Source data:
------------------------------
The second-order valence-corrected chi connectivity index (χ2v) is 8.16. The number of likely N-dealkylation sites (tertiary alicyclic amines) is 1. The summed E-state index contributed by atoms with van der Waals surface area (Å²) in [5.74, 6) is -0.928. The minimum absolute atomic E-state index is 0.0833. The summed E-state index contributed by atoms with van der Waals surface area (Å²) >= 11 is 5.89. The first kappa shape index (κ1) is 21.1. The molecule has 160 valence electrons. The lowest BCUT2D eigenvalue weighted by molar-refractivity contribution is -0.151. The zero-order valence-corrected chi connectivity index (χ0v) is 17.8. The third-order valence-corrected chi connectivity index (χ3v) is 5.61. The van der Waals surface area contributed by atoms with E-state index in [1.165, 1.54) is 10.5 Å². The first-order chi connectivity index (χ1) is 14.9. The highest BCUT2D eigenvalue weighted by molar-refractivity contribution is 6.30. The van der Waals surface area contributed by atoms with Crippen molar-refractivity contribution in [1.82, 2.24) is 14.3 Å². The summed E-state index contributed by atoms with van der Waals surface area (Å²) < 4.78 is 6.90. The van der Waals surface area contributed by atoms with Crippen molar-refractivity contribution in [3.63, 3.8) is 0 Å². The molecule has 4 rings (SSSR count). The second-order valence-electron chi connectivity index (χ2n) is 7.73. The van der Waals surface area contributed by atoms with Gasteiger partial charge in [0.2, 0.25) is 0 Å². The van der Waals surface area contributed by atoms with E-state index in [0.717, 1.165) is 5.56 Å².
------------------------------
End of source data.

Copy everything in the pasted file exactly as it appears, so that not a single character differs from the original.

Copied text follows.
The second-order valence-corrected chi connectivity index (χ2v) is 8.16. The number of likely N-dealkylation sites (tertiary alicyclic amines) is 1. The summed E-state index contributed by atoms with van der Waals surface area (Å²) in [5.74, 6) is -0.928. The minimum absolute atomic E-state index is 0.0833. The summed E-state index contributed by atoms with van der Waals surface area (Å²) >= 11 is 5.89. The first kappa shape index (κ1) is 21.1. The molecule has 160 valence electrons. The lowest BCUT2D eigenvalue weighted by molar-refractivity contribution is -0.151. The zero-order valence-corrected chi connectivity index (χ0v) is 17.8. The third-order valence-corrected chi connectivity index (χ3v) is 5.61. The van der Waals surface area contributed by atoms with E-state index in [1.165, 1.54) is 10.5 Å². The first-order chi connectivity index (χ1) is 14.9. The highest BCUT2D eigenvalue weighted by molar-refractivity contribution is 6.30. The van der Waals surface area contributed by atoms with Crippen molar-refractivity contribution in [1.82, 2.24) is 14.3 Å². The summed E-state index contributed by atoms with van der Waals surface area (Å²) < 4.78 is 6.90. The van der Waals surface area contributed by atoms with Crippen molar-refractivity contribution in [3.63, 3.8) is 0 Å². The molecule has 4 rings (SSSR count). The second-order valence-electron chi connectivity index (χ2n) is 7.73. The van der Waals surface area contributed by atoms with Gasteiger partial charge in [0.2, 0.25) is 0 Å². The van der Waals surface area contributed by atoms with E-state index in [0.717, 1.165) is 5.56 Å².